Micron (NASDAQ:MU) investors have often had a volatile ride on the stock. Between 1989 and today the stock has been priced between $2 and $80.
Many investors forget the history. In the early 1990's I bought into Micron based on what I saw as exploding demand for Random Access Memory. In those days a 1MB RAM chip cost about $40. A little math and I could Micron earnings billions if the demand for RAM grew as fast as I projected. Demand actually grew faster than I thought. Prices fell even faster than the demand growth. I lost a bundle.
SA author Russ Fischer's excellent articles on Micron persuaded me to buy into a somewhat similar story last year, and this time I made a bundle as Micron stock moved from below $10 to above $20 and my call options soared.
Russ wrote quite a few very thorough and very persuasive articles on the bull case for Micron, and I appreciated his technical expertise and common sense approach.
Micron stock had a few tailwinds as well. Its timely and low cost acquisition of Elpida added capacity at a nominal cost. Competitor SK Hynix suffered a fire that took capacity out of the market at a time when demand was also tight. Apple introduced 64-bit computing to mobile which over time will lead to more DRAM in smartphones.
SA Author Bruce Burnworth wrote a very good recent article Micron: Memory for the Gold Rush setting out the current bull case for Micron. As a student of history, his article made me recall that pretty well no one made any money in the gold rush.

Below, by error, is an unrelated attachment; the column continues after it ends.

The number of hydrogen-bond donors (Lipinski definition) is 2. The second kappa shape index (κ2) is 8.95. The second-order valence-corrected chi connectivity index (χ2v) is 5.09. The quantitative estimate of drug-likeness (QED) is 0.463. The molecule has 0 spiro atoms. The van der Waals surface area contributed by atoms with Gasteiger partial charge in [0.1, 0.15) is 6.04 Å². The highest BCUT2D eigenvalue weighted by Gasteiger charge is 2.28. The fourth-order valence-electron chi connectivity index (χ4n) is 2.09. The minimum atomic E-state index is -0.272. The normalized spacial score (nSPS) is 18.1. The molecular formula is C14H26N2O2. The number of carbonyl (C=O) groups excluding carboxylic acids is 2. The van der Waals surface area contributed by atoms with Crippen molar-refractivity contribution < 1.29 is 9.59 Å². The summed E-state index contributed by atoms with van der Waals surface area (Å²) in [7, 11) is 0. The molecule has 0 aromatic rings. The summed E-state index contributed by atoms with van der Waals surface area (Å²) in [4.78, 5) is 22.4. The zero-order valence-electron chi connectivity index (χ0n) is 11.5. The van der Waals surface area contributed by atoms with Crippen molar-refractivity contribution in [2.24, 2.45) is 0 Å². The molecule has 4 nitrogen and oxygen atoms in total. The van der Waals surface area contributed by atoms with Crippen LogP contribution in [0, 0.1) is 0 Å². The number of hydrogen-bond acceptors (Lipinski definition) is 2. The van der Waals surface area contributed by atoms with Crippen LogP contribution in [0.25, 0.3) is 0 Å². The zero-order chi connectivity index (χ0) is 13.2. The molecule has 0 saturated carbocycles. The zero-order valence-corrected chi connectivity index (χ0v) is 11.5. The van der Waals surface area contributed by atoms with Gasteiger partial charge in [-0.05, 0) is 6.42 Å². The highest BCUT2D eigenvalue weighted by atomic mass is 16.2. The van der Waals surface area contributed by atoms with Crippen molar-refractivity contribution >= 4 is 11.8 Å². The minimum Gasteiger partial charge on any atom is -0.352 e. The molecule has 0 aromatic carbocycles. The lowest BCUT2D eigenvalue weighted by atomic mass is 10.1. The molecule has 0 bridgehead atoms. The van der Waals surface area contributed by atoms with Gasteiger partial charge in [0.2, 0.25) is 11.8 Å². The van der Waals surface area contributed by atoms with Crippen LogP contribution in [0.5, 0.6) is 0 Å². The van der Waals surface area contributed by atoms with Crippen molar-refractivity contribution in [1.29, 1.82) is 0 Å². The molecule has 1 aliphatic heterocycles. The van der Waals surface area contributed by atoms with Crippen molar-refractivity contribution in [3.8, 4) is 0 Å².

Given all the positive trends, you might ask why I am bearish on Micron.
The answer is that the good news is pretty well all in and the wild card is pricing just as it was in the 1990's. The recent run up in prices was somewhat artificial resulting from a capacity shortage caused by a fire. SK Hynix is building a new fabrication facility to replace an older one which, while it may not add capacity, is sure to lower costs. Samsung, Micron and SK Hynix are the largest players in the space but they are not alone.
Trefis did a recent review of Micron and saw a 30% downside.
So do I. Like Trefis, my concern is that history will repeat itself. The growing demand for DRAM and NAND will continue unabated. As it does increase, competitors will add capacity. The capacity comes in big lumps and as it comes on stream they need to fill it. Process improvements will reduce costs, and those cost reductions will be passed on to consumers in lower prices as they compete to fill their fabs.
The good news is in Micron now. The bad news will come soon enough.
This is a time to be on the sidelines or for aggressive investors, to short the stock.